As the rain began to pour down, they realized they were only two hours into a twenty-four-hour shift. Yep, it was going to be a long twenty-four hours.
“Let’s grab some breakfast, partner.” Walker looked at Spring for confirmation.
“Sure,” she said. “It may be the only meal we get today. With this weather, every single crazy person out there is going to be on the road.”
“Nothing unusual for us.”
They decided to eat at the local Waffle House. As they walked in, the lady behind the counter told them to sit anywhere.
The waitress, Jenny, came up to take their order.
“You want some hot coffee?”
“I do, but I have a feeling Spring wants some hot chocolate.”
“Hot chocolate would be amazing, thanks.”
“I’ll be right back for your order.”
Spring and Walker were perusing over the menu when the doorbell jingled. They glimpsed up to see the local police coming in for their breakfast too. The officers looked over and smiled, then went to find a table. It seems they were thinking the same thing about it being a crazy shift with this weather.
“I think I’ll have the chocolate chip waffle with a side of hash browns and bacon, soft,” Spring placed her order, then stared at Walker.
“I think I’ll have the same.”
“Great, let me know if you need anything else.” The waitress was nice but not overly friendly. She seemed to be the only one working besides the cook and was a little frazzled. Suddenly laughter filled the small diner, and Spring observed the waitress flirting loudly with one of the police officers.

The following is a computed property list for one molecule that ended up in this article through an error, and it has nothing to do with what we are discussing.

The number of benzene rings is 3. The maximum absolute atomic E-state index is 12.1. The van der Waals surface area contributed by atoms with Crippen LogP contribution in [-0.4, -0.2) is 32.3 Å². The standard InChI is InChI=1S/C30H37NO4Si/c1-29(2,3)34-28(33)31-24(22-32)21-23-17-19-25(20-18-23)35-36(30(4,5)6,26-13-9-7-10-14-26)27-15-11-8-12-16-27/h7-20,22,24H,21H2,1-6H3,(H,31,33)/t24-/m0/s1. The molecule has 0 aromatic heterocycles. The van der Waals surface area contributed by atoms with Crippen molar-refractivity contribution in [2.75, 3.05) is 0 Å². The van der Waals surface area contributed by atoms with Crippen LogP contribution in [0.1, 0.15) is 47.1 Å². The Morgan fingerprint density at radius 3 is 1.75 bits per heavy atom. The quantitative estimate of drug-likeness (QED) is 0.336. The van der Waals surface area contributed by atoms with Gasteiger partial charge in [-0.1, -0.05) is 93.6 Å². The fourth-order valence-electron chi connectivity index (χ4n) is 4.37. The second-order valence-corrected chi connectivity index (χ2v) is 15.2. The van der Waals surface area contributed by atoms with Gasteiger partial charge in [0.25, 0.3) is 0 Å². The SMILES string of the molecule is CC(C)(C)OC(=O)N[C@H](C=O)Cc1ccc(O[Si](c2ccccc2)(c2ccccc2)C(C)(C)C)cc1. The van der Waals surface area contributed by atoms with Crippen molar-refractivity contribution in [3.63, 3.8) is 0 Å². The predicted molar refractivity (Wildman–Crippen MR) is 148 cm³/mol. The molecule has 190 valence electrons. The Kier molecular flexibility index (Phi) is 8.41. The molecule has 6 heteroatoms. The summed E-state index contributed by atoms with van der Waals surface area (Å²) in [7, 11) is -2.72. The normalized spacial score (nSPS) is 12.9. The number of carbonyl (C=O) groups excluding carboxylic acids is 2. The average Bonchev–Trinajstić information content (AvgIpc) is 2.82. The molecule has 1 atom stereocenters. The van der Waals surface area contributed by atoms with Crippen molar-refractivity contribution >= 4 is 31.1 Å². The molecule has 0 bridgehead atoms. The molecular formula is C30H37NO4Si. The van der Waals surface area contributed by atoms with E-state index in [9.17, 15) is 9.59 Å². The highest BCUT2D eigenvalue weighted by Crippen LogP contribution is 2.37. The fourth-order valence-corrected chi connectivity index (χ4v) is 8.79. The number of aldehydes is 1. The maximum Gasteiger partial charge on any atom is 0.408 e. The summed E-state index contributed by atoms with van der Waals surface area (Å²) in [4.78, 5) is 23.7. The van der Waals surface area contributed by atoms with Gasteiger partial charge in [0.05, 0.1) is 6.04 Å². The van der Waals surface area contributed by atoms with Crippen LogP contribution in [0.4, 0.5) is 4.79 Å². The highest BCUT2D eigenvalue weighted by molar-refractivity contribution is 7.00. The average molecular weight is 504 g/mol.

“Guess it’s not your lucky day today, or you wear the wrong uniform,” Spring said, and laughed at Walker.
“Funny. Besides, I don’t think Jesse would appreciate it if the waitress was flirting with me.”
“Well, true. You guys have been married, what, seven years now?”
The waitress brought their breakfast, and as they were eating, Spring was staring out the window. It was three years ago when Spring met Walker Roberts for the first time. She was told she was getting a new partner. “This one would keep her in line,” they said. Wow, what a joke. She was outspoken, and no one understood her sense of humor. No one knew her past or how she hid her feelings behind humor. At first, he seemed a little intimidating like maybe he was ex-military. He didn’t smile or anything. Little did the powers that be know; they would become good friends. They could work calls and not ever speak a word. Even his wife, Jesse, was amazing. Going shopping with Jesse was fun; they seemed to have endless energy when they were together. Shopping meant spending money, which always drove Walker crazy. They always bought more than they needed. She and Jesse needed to go shopping again soon, she thought. They hadn’t been shopping in months.
“Hello…earth to Spring?”
“What? I’m sorry. I guess I was daydreaming.”
“Yea you were far away there for a little bit, where were you?”
“Sorry, I was thinking about when we first met. I was also thinking Jesse and I need to go shopping again soon.”
“Yea, I thought you were going to be a snot to work with based on what Daniel and John told me anyway. And no, you do not need to go shopping. Jesse comes back with more stuff than she needs every time.”
“A snot? Seriously? Who even says snot anymore? I should be offended.”